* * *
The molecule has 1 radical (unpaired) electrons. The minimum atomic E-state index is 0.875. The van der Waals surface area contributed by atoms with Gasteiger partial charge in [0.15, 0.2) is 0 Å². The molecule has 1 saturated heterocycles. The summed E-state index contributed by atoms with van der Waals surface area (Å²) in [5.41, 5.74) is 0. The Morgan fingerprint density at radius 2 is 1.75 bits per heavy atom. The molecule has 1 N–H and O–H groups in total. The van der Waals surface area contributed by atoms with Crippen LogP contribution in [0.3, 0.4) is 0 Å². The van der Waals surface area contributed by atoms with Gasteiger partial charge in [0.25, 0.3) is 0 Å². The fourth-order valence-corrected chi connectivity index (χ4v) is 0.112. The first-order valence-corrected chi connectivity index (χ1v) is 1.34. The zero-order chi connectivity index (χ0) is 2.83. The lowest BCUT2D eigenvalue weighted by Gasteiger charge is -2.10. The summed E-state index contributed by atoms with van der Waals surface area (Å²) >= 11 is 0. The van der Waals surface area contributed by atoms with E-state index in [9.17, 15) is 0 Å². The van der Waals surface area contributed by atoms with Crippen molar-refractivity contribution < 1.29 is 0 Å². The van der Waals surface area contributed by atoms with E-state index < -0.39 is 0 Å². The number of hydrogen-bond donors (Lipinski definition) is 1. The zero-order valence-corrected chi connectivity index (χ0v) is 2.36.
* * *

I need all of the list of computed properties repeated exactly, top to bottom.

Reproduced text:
The molecule has 1 radical (unpaired) electrons. The minimum atomic E-state index is 0.875. The van der Waals surface area contributed by atoms with Gasteiger partial charge in [0.15, 0.2) is 0 Å². The molecule has 1 saturated heterocycles. The summed E-state index contributed by atoms with van der Waals surface area (Å²) in [5.41, 5.74) is 0. The Morgan fingerprint density at radius 2 is 1.75 bits per heavy atom. The molecule has 1 N–H and O–H groups in total. The van der Waals surface area contributed by atoms with Crippen LogP contribution in [0.3, 0.4) is 0 Å². The van der Waals surface area contributed by atoms with Gasteiger partial charge in [0.25, 0.3) is 0 Å². The fourth-order valence-corrected chi connectivity index (χ4v) is 0.112. The first-order valence-corrected chi connectivity index (χ1v) is 1.34. The zero-order chi connectivity index (χ0) is 2.83. The lowest BCUT2D eigenvalue weighted by Gasteiger charge is -2.10. The summed E-state index contributed by atoms with van der Waals surface area (Å²) >= 11 is 0. The van der Waals surface area contributed by atoms with E-state index in [9.17, 15) is 0 Å². The van der Waals surface area contributed by atoms with Crippen molar-refractivity contribution < 1.29 is 0 Å². The van der Waals surface area contributed by atoms with E-state index < -0.39 is 0 Å². The number of hydrogen-bond donors (Lipinski definition) is 1. The zero-order valence-corrected chi connectivity index (χ0v) is 2.36.